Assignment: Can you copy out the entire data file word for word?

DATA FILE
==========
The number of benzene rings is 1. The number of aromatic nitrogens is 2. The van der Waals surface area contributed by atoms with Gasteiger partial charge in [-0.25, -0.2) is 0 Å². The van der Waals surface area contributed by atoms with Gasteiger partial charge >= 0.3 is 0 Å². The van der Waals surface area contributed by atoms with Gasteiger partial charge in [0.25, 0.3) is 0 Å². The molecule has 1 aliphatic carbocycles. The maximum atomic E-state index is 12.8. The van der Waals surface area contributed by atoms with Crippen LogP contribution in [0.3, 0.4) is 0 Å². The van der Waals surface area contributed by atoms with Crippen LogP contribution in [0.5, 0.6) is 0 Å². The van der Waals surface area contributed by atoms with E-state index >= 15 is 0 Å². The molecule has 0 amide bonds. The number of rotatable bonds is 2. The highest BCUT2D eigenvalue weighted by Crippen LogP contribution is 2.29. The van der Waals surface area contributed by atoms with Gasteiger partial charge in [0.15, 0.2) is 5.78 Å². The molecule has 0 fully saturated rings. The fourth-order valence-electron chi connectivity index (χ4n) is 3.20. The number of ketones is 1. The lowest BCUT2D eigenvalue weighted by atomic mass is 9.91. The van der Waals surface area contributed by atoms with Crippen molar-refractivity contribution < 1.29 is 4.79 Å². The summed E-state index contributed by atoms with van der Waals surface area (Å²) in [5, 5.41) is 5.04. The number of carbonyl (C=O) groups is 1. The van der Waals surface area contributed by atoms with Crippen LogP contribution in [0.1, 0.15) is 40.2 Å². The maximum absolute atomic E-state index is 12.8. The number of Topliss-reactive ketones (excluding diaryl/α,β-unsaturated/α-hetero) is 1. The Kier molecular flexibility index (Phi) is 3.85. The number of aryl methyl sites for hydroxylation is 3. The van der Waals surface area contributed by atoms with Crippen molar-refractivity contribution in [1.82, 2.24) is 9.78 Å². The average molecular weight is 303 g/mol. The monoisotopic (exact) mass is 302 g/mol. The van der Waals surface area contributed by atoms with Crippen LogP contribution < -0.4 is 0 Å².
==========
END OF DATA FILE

The number of benzene rings is 1. The number of aromatic nitrogens is 2. The van der Waals surface area contributed by atoms with Gasteiger partial charge in [-0.25, -0.2) is 0 Å². The van der Waals surface area contributed by atoms with Gasteiger partial charge >= 0.3 is 0 Å². The van der Waals surface area contributed by atoms with Gasteiger partial charge in [0.25, 0.3) is 0 Å². The molecule has 1 aliphatic carbocycles. The maximum atomic E-state index is 12.8. The van der Waals surface area contributed by atoms with Crippen LogP contribution in [0.3, 0.4) is 0 Å². The van der Waals surface area contributed by atoms with Crippen LogP contribution in [0.5, 0.6) is 0 Å². The van der Waals surface area contributed by atoms with E-state index >= 15 is 0 Å². The molecule has 0 amide bonds. The number of rotatable bonds is 2. The highest BCUT2D eigenvalue weighted by Crippen LogP contribution is 2.29. The van der Waals surface area contributed by atoms with Gasteiger partial charge in [0.15, 0.2) is 5.78 Å². The molecule has 0 fully saturated rings. The fourth-order valence-electron chi connectivity index (χ4n) is 3.20. The number of ketones is 1. The lowest BCUT2D eigenvalue weighted by atomic mass is 9.91. The van der Waals surface area contributed by atoms with Crippen molar-refractivity contribution < 1.29 is 4.79 Å². The summed E-state index contributed by atoms with van der Waals surface area (Å²) in [5, 5.41) is 5.04. The number of carbonyl (C=O) groups is 1. The van der Waals surface area contributed by atoms with Crippen LogP contribution in [0.1, 0.15) is 40.2 Å². The maximum absolute atomic E-state index is 12.8. The number of Topliss-reactive ketones (excluding diaryl/α,β-unsaturated/α-hetero) is 1. The Kier molecular flexibility index (Phi) is 3.85. The number of aryl methyl sites for hydroxylation is 3. The van der Waals surface area contributed by atoms with Crippen molar-refractivity contribution in [1.82, 2.24) is 9.78 Å². The average molecular weight is 303 g/mol. The monoisotopic (exact) mass is 302 g/mol. The van der Waals surface area contributed by atoms with Crippen LogP contribution < -0.4 is 0 Å².